Some drivers allege their working conditions have worsened in recent years. Many are working more hours for less money as the tech giants take larger shares of their revenue. The report added that “it’s not uncommon for drivers to engage in discussions with riders and uncover instances where these companies are now pocketing more than 50 percent of the trip fare, a noticeable increase from previous years.” Others said the companies are arbitrarily closing or deactivating workers’ accounts.
Take Bethlehem Tsegaye, for example. The 39-year-old Dorchester resident began driving for the apps a decade ago. She made good money at first, driving during her children’s school days and on weekend nights — eight-hour shifts that would cover around 200 miles, she said. Now she often drives Lyft for 12 hours and 250 miles every day for half the money.
Her husband works full time, too, and shares the responsibilities of raising their 11, 7, and 5-year-old. Still there’s never enough to cover the bills.
“If you don’t work the rush hours, you’re literally not making money at all,” said Tsegaye, who supports the idea of a union. “There are times you can’t even pay for the car maintenance until you make more money. It is so exhausting. You cannot be functioning literally. When I come home, I am like a zombie.”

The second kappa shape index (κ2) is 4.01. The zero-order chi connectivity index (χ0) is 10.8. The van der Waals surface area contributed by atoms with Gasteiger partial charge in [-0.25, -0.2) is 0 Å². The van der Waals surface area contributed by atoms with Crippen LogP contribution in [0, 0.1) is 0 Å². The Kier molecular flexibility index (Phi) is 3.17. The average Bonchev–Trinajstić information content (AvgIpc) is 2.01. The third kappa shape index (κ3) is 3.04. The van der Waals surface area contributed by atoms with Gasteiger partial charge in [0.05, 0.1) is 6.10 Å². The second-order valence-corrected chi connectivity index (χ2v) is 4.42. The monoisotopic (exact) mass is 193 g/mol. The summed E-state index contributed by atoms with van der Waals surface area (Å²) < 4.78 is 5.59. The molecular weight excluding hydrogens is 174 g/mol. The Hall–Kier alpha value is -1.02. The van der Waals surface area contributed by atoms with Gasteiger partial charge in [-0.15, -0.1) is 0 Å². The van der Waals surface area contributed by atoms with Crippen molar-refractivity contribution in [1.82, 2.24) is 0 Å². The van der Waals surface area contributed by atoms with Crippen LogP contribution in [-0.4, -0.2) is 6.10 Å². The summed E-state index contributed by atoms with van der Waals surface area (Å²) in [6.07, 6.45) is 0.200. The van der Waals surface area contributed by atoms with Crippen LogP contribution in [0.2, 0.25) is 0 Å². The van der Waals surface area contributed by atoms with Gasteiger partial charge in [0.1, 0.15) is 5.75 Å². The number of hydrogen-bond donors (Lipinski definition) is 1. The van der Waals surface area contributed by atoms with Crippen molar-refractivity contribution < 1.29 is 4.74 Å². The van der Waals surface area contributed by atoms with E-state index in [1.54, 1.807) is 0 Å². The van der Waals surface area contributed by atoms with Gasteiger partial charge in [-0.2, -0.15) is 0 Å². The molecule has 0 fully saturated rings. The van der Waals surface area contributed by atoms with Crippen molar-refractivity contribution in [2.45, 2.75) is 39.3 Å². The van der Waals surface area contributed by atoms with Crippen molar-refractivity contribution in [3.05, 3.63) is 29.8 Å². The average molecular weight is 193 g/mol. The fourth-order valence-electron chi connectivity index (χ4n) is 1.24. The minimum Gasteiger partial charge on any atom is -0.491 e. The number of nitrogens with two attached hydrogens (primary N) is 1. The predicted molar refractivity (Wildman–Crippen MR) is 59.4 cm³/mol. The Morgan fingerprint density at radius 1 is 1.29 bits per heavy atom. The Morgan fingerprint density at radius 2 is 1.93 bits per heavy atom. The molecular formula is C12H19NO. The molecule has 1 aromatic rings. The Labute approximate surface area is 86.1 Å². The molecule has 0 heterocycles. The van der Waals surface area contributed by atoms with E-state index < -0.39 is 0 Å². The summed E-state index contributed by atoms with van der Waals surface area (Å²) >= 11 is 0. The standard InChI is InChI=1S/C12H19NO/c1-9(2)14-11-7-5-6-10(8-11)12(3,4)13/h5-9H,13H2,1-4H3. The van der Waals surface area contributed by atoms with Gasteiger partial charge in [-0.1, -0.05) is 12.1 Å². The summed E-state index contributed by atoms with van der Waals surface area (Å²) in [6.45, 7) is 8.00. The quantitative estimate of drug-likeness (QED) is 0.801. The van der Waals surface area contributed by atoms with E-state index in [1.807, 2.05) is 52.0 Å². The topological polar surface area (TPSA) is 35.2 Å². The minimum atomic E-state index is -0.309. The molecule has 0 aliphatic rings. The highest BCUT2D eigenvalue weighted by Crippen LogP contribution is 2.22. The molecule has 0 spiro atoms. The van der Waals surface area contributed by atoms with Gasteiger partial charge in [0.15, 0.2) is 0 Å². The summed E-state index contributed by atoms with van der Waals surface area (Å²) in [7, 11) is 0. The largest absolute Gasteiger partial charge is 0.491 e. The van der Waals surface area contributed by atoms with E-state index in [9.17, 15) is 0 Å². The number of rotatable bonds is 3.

One-third of rides in Massachusetts, the Big Lake study found, are completed by “all-in drivers” like Tsegaye, who drive at least 35 hours a week and who see the apps as their primary source of income. Casual drivers, who work 10 hours or less, only take 17 percent of trips.
That makes it all the more important to protect full-time drivers, said Alan Deng. The Weymouth resident is advocating for a union for both the pay and the security he hopes it would provide. Deng felt his income decrease while Lyft shaved drivers’ earnings percentage. But last September, a bigger problem derailed his life: A severe car accident left the 57-year-old unable to drive, and the current structure of gig work made it near impossible for him to be reimbursed by insurance or secure workers’ compensation.
“I don’t feel they did anything after the accident,” he said through a translator. “No attorney can help me fight for what I deserve.”